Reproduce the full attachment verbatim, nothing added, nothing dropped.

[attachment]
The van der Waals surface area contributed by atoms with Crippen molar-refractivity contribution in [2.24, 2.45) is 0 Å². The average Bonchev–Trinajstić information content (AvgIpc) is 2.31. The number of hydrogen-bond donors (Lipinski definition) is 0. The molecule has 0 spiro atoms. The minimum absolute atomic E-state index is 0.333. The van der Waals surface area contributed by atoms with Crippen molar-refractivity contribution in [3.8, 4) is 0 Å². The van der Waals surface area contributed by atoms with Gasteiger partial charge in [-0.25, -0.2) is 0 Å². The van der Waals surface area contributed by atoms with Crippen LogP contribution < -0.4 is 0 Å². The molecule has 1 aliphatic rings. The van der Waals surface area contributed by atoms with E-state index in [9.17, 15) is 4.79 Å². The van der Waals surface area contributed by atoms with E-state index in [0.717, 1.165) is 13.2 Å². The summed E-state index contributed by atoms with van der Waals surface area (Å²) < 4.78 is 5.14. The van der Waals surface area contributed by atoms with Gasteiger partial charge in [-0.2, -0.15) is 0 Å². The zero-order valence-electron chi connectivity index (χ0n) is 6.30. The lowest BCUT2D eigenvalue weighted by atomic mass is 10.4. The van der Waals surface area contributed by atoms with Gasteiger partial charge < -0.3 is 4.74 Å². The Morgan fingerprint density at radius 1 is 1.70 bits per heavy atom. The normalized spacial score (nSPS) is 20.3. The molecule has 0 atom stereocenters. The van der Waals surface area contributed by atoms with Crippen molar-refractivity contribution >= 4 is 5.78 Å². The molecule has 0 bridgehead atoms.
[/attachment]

The van der Waals surface area contributed by atoms with Crippen molar-refractivity contribution in [2.24, 2.45) is 0 Å². The average Bonchev–Trinajstić information content (AvgIpc) is 2.31. The number of hydrogen-bond donors (Lipinski definition) is 0. The molecule has 0 spiro atoms. The minimum absolute atomic E-state index is 0.333. The van der Waals surface area contributed by atoms with Crippen molar-refractivity contribution in [3.8, 4) is 0 Å². The van der Waals surface area contributed by atoms with Gasteiger partial charge in [-0.25, -0.2) is 0 Å². The van der Waals surface area contributed by atoms with Crippen LogP contribution < -0.4 is 0 Å². The molecule has 1 aliphatic rings. The van der Waals surface area contributed by atoms with E-state index in [9.17, 15) is 4.79 Å². The van der Waals surface area contributed by atoms with E-state index in [0.717, 1.165) is 13.2 Å². The summed E-state index contributed by atoms with van der Waals surface area (Å²) < 4.78 is 5.14. The van der Waals surface area contributed by atoms with Gasteiger partial charge in [-0.2, -0.15) is 0 Å². The zero-order valence-electron chi connectivity index (χ0n) is 6.30. The lowest BCUT2D eigenvalue weighted by atomic mass is 10.4. The van der Waals surface area contributed by atoms with Gasteiger partial charge < -0.3 is 4.74 Å². The Morgan fingerprint density at radius 1 is 1.70 bits per heavy atom. The normalized spacial score (nSPS) is 20.3. The molecule has 0 atom stereocenters. The van der Waals surface area contributed by atoms with Crippen molar-refractivity contribution >= 4 is 5.78 Å². The molecule has 0 bridgehead atoms.